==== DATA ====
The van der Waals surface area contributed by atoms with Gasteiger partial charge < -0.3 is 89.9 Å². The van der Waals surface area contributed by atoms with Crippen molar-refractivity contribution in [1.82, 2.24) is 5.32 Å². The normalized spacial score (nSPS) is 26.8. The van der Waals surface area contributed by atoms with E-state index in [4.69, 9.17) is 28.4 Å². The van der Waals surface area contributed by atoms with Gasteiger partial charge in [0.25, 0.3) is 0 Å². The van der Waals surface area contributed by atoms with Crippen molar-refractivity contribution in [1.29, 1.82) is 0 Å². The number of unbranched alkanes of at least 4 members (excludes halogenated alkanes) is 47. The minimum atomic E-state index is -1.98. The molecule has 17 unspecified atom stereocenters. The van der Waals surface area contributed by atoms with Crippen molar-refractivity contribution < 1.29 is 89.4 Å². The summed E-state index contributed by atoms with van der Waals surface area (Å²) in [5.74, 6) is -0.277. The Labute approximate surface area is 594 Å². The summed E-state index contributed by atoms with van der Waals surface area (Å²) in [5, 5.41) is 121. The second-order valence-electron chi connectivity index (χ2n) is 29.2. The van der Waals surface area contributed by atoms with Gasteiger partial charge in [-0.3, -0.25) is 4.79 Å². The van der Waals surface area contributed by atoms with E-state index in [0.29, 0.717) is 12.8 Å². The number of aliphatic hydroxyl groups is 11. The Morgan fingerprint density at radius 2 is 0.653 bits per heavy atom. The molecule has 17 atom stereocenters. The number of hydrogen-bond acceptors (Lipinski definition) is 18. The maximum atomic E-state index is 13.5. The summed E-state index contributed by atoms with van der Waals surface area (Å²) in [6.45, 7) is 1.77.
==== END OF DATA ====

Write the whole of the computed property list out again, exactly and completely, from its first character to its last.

The van der Waals surface area contributed by atoms with Gasteiger partial charge < -0.3 is 89.9 Å². The van der Waals surface area contributed by atoms with Crippen molar-refractivity contribution in [1.82, 2.24) is 5.32 Å². The normalized spacial score (nSPS) is 26.8. The van der Waals surface area contributed by atoms with E-state index in [4.69, 9.17) is 28.4 Å². The van der Waals surface area contributed by atoms with Gasteiger partial charge in [0.25, 0.3) is 0 Å². The van der Waals surface area contributed by atoms with Crippen molar-refractivity contribution in [1.29, 1.82) is 0 Å². The number of unbranched alkanes of at least 4 members (excludes halogenated alkanes) is 47. The minimum atomic E-state index is -1.98. The molecule has 17 unspecified atom stereocenters. The van der Waals surface area contributed by atoms with Crippen molar-refractivity contribution < 1.29 is 89.4 Å². The summed E-state index contributed by atoms with van der Waals surface area (Å²) in [5.74, 6) is -0.277. The Labute approximate surface area is 594 Å². The summed E-state index contributed by atoms with van der Waals surface area (Å²) in [5, 5.41) is 121. The second-order valence-electron chi connectivity index (χ2n) is 29.2. The van der Waals surface area contributed by atoms with Gasteiger partial charge in [-0.3, -0.25) is 4.79 Å². The van der Waals surface area contributed by atoms with E-state index in [0.29, 0.717) is 12.8 Å². The number of aliphatic hydroxyl groups is 11. The Morgan fingerprint density at radius 2 is 0.653 bits per heavy atom. The molecule has 17 atom stereocenters. The number of hydrogen-bond acceptors (Lipinski definition) is 18. The maximum atomic E-state index is 13.5. The summed E-state index contributed by atoms with van der Waals surface area (Å²) in [6.45, 7) is 1.77.